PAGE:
It has been a long time since I have had the urge to write. I can’t explain it, and it is never because of a lack of ideas or inspiration. But, upon learning that Pat Conroy died, something has stirred inside of me again. Maybe it is an internal feeling I have of what better way to honor a writer than to write. Maybe it is a way for me to share the passion I share with Pat, and that indescribable bond you can feel to a person you have never even met, a bond made of nothing except a feeling you have.
Many of us know Pat Conroy for Prince of Tides, Lords of Discipline, and The Great Santini. Some of my favorites of his are The Water is Wide and Beach Music. But above all of the novels he wrote re-telling pieces of his broken childhood, my absolute favorite book of his is appropriately titled Recipes of My Life, The Pat Conroy Cookbook. In this, he tells his stories, and his passion for cooking, and how both combined into an undeniable force. His words are powerful, and stirring. He writes with such emotion, and what I love the most is I know he cooked with the same emotion, too. “Home is a damaged word, bruisable as fruit, in the cruel glossaries of the language I choose to describe the long, fearful march of my childhood. Home was a word that caught in my throat, stung like a paper cut, drew blood in its passover of my life, and hurt me in all the soft places. My longing for home was as powerful as fire in my bloodstream.”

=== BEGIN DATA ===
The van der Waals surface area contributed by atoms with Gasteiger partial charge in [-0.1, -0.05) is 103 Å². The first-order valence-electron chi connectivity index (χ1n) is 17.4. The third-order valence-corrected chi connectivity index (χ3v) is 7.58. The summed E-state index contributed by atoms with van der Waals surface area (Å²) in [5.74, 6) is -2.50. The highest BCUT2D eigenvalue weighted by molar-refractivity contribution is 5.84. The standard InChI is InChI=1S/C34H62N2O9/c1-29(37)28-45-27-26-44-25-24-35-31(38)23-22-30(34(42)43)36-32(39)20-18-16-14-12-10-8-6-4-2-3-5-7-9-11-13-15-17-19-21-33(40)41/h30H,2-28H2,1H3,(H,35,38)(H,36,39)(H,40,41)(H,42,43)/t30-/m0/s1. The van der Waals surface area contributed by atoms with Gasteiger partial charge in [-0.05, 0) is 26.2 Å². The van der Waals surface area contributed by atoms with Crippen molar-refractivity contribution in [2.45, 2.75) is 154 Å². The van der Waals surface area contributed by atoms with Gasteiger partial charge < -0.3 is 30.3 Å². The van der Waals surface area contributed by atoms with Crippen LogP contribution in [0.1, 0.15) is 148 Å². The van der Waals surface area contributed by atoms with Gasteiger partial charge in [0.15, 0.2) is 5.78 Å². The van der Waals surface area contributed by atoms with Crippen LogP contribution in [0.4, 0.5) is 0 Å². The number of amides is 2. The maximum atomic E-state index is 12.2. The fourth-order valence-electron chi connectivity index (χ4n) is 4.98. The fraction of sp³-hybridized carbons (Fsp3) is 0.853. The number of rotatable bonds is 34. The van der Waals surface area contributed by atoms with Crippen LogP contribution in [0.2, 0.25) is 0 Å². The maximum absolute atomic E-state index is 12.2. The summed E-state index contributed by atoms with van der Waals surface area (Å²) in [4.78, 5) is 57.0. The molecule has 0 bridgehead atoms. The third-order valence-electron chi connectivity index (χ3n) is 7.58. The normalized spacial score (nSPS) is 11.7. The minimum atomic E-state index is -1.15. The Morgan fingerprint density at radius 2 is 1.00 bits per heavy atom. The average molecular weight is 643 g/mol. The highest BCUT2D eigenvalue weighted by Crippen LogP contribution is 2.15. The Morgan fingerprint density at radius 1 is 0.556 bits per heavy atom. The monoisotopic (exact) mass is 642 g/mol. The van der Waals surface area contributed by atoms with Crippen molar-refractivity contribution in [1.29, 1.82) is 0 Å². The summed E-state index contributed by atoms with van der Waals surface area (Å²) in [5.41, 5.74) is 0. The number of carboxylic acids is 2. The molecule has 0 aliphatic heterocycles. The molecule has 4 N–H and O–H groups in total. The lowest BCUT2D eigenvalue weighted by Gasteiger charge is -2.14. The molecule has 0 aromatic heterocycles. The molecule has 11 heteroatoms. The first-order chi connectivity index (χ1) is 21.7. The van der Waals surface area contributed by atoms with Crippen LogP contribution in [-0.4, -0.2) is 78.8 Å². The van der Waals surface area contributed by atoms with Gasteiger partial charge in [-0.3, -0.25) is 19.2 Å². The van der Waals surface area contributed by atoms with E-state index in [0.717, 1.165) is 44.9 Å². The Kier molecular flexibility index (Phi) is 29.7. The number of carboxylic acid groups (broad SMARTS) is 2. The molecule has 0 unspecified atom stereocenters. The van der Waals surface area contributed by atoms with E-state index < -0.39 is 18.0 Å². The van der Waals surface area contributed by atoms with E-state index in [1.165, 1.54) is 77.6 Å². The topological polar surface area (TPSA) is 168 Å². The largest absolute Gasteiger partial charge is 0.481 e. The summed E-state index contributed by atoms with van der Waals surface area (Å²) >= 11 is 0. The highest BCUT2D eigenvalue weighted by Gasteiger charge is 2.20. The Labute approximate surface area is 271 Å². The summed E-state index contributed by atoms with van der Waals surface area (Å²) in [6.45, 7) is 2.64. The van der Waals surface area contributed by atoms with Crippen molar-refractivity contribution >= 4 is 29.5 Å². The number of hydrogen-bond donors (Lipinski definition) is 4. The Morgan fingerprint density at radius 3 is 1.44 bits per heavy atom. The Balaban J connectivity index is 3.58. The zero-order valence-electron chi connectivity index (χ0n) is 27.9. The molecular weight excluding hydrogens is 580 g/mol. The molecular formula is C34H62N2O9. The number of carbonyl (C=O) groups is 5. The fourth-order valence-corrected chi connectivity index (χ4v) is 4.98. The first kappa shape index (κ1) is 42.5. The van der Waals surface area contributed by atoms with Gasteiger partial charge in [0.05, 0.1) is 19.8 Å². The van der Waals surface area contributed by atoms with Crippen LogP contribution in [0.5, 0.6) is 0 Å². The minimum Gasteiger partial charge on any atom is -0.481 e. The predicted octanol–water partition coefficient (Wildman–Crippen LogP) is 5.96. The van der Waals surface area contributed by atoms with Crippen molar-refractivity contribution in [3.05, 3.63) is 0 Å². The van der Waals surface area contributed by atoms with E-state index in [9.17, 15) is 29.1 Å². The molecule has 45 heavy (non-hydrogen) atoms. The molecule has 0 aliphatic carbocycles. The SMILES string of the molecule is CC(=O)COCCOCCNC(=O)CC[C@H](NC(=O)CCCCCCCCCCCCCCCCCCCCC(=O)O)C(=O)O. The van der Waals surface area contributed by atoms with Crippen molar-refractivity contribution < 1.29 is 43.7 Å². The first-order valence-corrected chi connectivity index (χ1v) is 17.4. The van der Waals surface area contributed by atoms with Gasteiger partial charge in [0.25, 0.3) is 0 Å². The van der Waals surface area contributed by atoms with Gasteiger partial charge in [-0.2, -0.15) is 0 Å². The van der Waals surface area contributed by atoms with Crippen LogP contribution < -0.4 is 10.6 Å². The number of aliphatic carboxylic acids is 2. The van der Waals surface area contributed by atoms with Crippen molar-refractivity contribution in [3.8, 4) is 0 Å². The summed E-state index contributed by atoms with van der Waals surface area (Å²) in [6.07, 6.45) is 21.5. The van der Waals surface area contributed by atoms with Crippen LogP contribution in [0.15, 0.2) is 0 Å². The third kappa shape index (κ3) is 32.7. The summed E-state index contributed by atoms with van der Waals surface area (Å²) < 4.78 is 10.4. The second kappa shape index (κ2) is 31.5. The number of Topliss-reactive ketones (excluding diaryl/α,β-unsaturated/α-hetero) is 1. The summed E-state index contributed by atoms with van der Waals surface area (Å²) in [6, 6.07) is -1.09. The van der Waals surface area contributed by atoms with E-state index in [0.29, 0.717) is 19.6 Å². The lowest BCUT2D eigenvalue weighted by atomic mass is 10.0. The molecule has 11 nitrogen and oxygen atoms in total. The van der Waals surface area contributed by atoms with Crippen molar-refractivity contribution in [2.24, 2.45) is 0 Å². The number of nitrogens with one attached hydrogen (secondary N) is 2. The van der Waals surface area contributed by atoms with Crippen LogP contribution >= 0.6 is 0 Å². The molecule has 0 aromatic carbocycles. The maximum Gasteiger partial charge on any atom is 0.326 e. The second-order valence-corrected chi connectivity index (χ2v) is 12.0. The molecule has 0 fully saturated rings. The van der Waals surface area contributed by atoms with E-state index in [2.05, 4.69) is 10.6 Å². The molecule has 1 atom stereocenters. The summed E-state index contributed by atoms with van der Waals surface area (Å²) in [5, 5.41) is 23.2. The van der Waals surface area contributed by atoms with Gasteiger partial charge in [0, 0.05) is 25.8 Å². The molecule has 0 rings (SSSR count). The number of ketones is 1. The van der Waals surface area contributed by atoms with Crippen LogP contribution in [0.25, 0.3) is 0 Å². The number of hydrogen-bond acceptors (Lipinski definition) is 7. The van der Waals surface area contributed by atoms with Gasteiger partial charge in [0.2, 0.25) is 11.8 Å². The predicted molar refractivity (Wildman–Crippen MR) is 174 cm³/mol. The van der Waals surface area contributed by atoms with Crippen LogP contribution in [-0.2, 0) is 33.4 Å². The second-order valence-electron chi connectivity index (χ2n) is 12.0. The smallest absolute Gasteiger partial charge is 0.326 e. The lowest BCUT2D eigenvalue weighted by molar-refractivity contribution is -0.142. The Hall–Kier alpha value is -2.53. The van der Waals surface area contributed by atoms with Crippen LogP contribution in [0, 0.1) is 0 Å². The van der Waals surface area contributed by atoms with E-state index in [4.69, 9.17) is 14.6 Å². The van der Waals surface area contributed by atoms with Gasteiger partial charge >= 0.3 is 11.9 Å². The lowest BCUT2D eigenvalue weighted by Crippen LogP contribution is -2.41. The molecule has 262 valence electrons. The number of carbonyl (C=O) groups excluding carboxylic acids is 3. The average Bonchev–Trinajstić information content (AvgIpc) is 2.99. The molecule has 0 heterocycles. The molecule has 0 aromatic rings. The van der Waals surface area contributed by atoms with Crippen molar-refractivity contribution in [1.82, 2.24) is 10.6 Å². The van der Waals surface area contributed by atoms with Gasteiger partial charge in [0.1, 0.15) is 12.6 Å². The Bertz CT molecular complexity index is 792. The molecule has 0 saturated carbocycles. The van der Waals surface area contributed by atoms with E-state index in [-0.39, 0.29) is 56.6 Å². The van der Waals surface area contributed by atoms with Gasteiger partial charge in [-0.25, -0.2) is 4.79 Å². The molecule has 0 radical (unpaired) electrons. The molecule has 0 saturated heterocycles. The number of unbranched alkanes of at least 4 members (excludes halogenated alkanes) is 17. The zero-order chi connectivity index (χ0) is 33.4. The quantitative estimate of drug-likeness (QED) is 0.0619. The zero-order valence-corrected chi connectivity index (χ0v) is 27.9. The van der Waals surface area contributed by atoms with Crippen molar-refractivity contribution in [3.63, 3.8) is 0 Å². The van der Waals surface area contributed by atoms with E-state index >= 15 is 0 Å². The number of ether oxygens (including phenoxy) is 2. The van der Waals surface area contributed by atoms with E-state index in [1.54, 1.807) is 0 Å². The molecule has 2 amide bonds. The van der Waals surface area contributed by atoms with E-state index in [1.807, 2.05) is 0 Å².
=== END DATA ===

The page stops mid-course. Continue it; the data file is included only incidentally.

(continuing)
This is one of the many cookbooks I cherish most. It is one of the few I actually use. It is the one that doesn’t get stored like all the others, neatly slid into the shelf. It sits open on the shelf in a bowl, quick and easy to pick up. The pages have a couple of stains, and the bottom of the front cover is forever bent upwards and soft with use, instead of flat and shiny. This says a lot, my cookbook collection is not small. Each and every cookbook I own has meaning. Some I use, some I refer to, many I have as mementos of places I have travelled to, many have been gifts. But I love every single one. Just recently I had to clean out two new shelves so I could store the cookbooks that had grown into a pile on the floor. I had to make room for what matters, as well as remove the natural collecting spot for dust bunnies in the den. Summed up best in Pat Conroys words, “Cooking is an insidious addiction and it was many years before I realized I needed to enroll in a twelve- step program to control my passion for the ownership of cookbooks.” Love it, love him.
Food, the language that binds, touchable love, nourishment. I think when I read chapter 7, titled “A recipe is a Story”, I became his devotee forever. He was able to sum up what I cherish about sharing food with others in one beautiful sentence. He simply states and I will end with this:
“…it is my most religious belief that a recipe is just a story that ends with a good meal.”
Enjoy the best of food and life, a well done and well lived life, Pat.